• Cutting small branches (less than three inches in diameter) for firewood.
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The jigsaw has a narrow blade that extends perpendicular to the saw base and oscillates up and down when you press the trigger. The reciprocating action makes this saw ideal for cutting curved shapes, but not accurate straight lines.

The angle of the base relative to the blade can be adjusted to 45 degrees. The removable blade can be swapped for one that cuts wood, plastic, metal and even ceramic tile in a pinch.


  • Making curved cuts, notches and holes in wood, metal and sheet plastic;
  • Cutting carpet;
  • Cutting asphalt shingles and composite roofing.
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Reciprocating Saw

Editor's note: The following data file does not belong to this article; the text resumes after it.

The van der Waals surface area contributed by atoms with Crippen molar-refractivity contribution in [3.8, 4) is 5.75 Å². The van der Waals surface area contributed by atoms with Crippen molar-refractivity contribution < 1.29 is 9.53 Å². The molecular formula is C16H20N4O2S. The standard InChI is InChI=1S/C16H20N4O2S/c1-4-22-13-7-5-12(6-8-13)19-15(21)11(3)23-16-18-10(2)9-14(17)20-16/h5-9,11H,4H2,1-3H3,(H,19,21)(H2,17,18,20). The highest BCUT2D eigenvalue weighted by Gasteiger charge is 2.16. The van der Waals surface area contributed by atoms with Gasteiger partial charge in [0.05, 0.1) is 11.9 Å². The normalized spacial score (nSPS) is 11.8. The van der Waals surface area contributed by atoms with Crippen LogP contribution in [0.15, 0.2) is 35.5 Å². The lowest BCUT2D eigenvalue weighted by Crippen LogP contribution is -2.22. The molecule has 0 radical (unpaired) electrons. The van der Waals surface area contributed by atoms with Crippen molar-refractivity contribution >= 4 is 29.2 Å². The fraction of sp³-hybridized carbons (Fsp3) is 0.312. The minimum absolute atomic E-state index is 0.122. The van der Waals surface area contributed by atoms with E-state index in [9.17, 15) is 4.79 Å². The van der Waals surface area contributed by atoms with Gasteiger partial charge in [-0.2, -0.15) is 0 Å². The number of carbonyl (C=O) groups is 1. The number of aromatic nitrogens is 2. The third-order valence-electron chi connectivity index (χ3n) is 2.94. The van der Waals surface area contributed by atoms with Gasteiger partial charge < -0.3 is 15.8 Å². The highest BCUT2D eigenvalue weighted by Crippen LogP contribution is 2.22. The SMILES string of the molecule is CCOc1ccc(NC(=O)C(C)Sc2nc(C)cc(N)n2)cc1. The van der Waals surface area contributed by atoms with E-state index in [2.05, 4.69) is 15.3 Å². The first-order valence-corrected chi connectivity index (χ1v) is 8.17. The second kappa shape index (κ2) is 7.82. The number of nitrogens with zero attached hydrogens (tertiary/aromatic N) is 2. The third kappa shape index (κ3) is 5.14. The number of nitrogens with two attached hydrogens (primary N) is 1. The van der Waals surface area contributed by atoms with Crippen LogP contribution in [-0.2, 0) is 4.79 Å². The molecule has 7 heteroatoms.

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Reciprocating Saw

The reciprocating saw is often called a Sawzall, a trademark name of Milwaukee Tools. It offers the same reciprocating action as a jigsaw, but the blade and body are longer and the motor more powerful.

This tool is a champ for demolition work. Because the long blade (up to nine inches) can reach where most blades can’t, it works in many situations.


  • Cutting wood framing in hard-to-reach places, like on the floor or deep inside a wall cavity;
  • Topping fence posts;
  • Cutting plastic and metal pipes.
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Table Saw
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Table Saw

The circular blade of a table saw extends vertically upward from a flat table. You make rips or crosscuts by pushing the material through the blade.

This tool’s adjustable fence allows you to rip wood to accurate widths, and it’s miter gauge permits accurate crosscuts. The blade tilts 45 degrees in either direction for bevels. DIYs usually purchase a portable benchtop table saw rather than a full-sized, stationary table saw.


  • Cutting sheets of plywood, plastic or fiberboard;
  • Ripping and crosscutting dimensional lumber;